D. Section 504 Claim

As noted above, plaintiff contends that defendants violated his statutory rights under Section 504 of the Vocational Rehabilitation Act of 1973, 29 U.S.C. § 794 (1988) ("the Act"), by segregating him in the AIDS Room. Section 504 prohibits a federally-funded state program from discriminating against a handicapped individual solely by reason of his or her handicap.[6]

The defendants argue that the Court need not determine whether DOCS' policy of segregating AIDS inmates during late 1986 and early 1987 violated the Act because the question of whether an individual such as plaintiff qualified as "handicapped" within the meaning of the Act was not clearly established at the time of the events in question. In defendants' view, they are entitled to qualified immunity on this claim.

Defendants' argument fails as it relates to DOCS. The defense of qualified immunity is available to state actors who are sued in their individual capacities, not to sovereign state bodies such as DOCS that only exist in official capacities. Owen v. City of Independence, 445 U.S. 622, 638, 100 S. Ct. 1398, 1409, 63 L. Ed. 2d 673 (1980). Nor does DOCS enjoy any protection from plaintiff's claim under the Eleventh Amendment: in 42 U.S.C. § 2000d-7, Congress has explicitly overridden the states' Eleventh Amendment immunity for all claims brought pursuant to "section 504 of the Vocational Rehabilitation Act of 1973". Plaintiff's claim under the Act as against DOCS may accordingly go forward.

Defendants' argument also fails as it relates to defendants Coughlin and Scully. Although these two defendants are being sued in their individual capacities and can thus claim qualified immunity, they do not, in the end, demonstrate that they deserve it.

The essence of Coughlin and Scully's argument here is that, at the time of the events in question, it was not clearly established that asymptomatic carriers of a contagious disease, such as AIDS, qualified as handicapped individuals under the Act and could thus claim its protections. The Act defines a "handicapped individual" as "[any] person who (i) has a physical or mental impairment which substantially limits one or more of such person's major life activities, (ii) has a record of such an impairment, or (iii) is regarded as having such an impairment." 29 U.S.C. § 706(7) (B).

In support of their argument, Coughlin and Scully rely principally on the 1987 Supreme Court decision in School Bd. of Nassau County v. Arline, 480 U.S. 273, 107 S. Ct. 1123, 94 L. Ed. 2d 307 (1987), in which the Court expressly reserved decision on the question of whether "a carrier of a contagious disease such as AIDS could be considered to have a physical impairment, or whether such a person could be considered, solely on the basis of contagiousness, a handicapped person as defined by the Act." 480 U.S. at 282 n. 7, 107 S. Ct. at 1128 n. 7 (emphasis added).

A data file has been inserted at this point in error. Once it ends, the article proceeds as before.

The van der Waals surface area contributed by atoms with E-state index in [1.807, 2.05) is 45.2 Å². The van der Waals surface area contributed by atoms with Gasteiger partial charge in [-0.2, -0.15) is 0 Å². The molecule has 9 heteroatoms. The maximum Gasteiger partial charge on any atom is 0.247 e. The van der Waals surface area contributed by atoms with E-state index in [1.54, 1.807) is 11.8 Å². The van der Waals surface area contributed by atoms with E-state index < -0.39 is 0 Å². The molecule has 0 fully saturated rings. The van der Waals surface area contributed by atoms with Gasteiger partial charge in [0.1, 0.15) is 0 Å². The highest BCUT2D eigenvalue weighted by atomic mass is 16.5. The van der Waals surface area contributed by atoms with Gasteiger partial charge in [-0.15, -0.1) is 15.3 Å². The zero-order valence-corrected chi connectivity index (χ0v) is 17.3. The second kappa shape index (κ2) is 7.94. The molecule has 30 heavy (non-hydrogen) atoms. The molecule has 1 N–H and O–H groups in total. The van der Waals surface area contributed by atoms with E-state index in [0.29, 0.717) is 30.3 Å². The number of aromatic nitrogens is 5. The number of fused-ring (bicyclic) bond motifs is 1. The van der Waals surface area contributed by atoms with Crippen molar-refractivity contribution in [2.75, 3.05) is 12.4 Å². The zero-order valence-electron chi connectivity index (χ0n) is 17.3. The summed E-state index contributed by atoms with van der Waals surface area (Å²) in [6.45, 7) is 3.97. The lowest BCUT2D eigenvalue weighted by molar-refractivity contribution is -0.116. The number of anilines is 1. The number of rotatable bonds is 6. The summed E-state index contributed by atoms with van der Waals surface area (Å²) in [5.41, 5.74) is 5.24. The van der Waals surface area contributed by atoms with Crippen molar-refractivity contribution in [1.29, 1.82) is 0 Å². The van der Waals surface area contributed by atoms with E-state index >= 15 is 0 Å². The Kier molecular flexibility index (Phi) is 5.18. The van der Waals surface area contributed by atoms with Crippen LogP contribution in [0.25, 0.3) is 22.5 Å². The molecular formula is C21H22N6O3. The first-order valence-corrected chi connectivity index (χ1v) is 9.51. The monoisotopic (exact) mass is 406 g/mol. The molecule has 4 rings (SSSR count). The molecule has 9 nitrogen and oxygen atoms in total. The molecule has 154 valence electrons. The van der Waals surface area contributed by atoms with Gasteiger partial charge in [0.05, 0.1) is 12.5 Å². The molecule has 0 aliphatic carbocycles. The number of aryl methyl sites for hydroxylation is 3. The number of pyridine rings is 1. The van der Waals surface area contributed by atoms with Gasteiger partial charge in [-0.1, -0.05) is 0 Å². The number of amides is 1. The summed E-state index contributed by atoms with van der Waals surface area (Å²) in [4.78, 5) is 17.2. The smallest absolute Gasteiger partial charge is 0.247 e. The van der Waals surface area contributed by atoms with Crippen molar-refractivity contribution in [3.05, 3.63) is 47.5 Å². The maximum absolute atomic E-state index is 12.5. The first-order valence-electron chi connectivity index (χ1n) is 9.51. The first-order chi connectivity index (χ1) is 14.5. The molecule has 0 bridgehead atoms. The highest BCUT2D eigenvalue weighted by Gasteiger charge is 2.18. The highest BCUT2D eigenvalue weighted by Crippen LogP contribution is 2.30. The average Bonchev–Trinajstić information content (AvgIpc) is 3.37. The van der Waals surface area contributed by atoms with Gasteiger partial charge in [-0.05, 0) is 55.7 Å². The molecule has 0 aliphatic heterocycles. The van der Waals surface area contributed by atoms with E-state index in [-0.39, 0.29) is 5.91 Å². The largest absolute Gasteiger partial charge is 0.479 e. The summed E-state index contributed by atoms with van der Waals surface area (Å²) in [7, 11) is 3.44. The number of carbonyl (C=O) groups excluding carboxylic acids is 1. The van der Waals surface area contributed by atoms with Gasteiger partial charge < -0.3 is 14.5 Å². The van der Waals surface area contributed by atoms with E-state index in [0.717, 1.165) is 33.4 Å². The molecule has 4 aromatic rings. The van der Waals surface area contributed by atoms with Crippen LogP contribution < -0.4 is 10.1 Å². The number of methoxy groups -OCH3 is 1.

Arline, however, reserved decision on the applicability of the Act only as it related to asymptomatic carriers of a contagious disease. The plaintiff in this case was quite clearly not asymptomatic: he was diagnosed as having Kaposi's Sarcoma, which prison *583 officials interpreted as a sign that he was in the full-blown stages of the AIDS disease. Indeed, it was the case in 1986 that inmates were generally diagnosed as having AIDS only after physical symptoms became manifest, and it was the experience of Green Haven medical personnel at the time that inmates diagnosed with AIDS died within twelve months of the diagnosis and increasingly needed medical care. Youssef Aff. ¶ 5.

The fact that plaintiff did not in reality suffer from either Kaposi's Sarcoma or AIDS does not alter the conclusion that he qualified as a "handicapped individual" under the Act. The Act provides that a person who is regarded by other people as having a physical impairment, but who actually does not, counts as a "handicapped individual" entitled to federal protection against discrimination. See 29 U.S.C. § 706(7) (B) (iii). None of the caselaw relied upon by defendants called this plain-language meaning into doubt.

We conclude that defendants Coughlin and Scully have failed to demonstrate that it was not clearly established at the time of the events in question that plaintiff came within the ambit of Section 504 of the Vocational Rehabilitation Act. We accordingly reject their claim of qualified immunity on plaintiff's Section 504 claim. That claim may go forward as against all defendants.


E. Pendent State Law Claim

This Court lacks jurisdiction to hear plaintiff's state law tort claim. DOCS enjoys Eleventh Amendment immunity against this claim; and, although federal courts may hear federal claims against state officers, they may not hear pendent state law claims against state officers. Pennhurst State Sch. and Hosp. v. Halderman, 465 U.S. 89, 100, 104 S. Ct. 900, 908, 79 L. Ed. 2d 67 (1984). Plaintiff's state law claim is accordingly dismissed as against all defendants.